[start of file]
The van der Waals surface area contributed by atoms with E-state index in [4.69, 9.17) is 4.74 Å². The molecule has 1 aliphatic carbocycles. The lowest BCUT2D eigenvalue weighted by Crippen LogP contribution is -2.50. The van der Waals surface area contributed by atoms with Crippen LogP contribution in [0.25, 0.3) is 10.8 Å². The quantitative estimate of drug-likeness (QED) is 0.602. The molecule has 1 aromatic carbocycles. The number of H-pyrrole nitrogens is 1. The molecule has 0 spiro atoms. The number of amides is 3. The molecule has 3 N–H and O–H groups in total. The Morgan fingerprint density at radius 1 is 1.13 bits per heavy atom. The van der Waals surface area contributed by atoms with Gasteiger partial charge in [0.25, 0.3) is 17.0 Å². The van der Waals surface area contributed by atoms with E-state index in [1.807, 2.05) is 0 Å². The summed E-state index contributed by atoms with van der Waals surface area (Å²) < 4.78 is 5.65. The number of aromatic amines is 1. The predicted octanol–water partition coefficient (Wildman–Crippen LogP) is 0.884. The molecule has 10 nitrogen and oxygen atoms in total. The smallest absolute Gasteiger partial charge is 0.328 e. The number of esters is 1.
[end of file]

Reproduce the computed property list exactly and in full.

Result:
The van der Waals surface area contributed by atoms with E-state index in [4.69, 9.17) is 4.74 Å². The molecule has 1 aliphatic carbocycles. The lowest BCUT2D eigenvalue weighted by Crippen LogP contribution is -2.50. The van der Waals surface area contributed by atoms with Crippen LogP contribution in [0.25, 0.3) is 10.8 Å². The quantitative estimate of drug-likeness (QED) is 0.602. The molecule has 1 aromatic carbocycles. The number of H-pyrrole nitrogens is 1. The molecule has 0 spiro atoms. The number of amides is 3. The molecule has 3 N–H and O–H groups in total. The Morgan fingerprint density at radius 1 is 1.13 bits per heavy atom. The van der Waals surface area contributed by atoms with Gasteiger partial charge in [0.25, 0.3) is 17.0 Å². The van der Waals surface area contributed by atoms with E-state index in [1.807, 2.05) is 0 Å². The summed E-state index contributed by atoms with van der Waals surface area (Å²) < 4.78 is 5.65. The number of aromatic amines is 1. The predicted octanol–water partition coefficient (Wildman–Crippen LogP) is 0.884. The molecule has 10 nitrogen and oxygen atoms in total. The smallest absolute Gasteiger partial charge is 0.328 e. The number of esters is 1.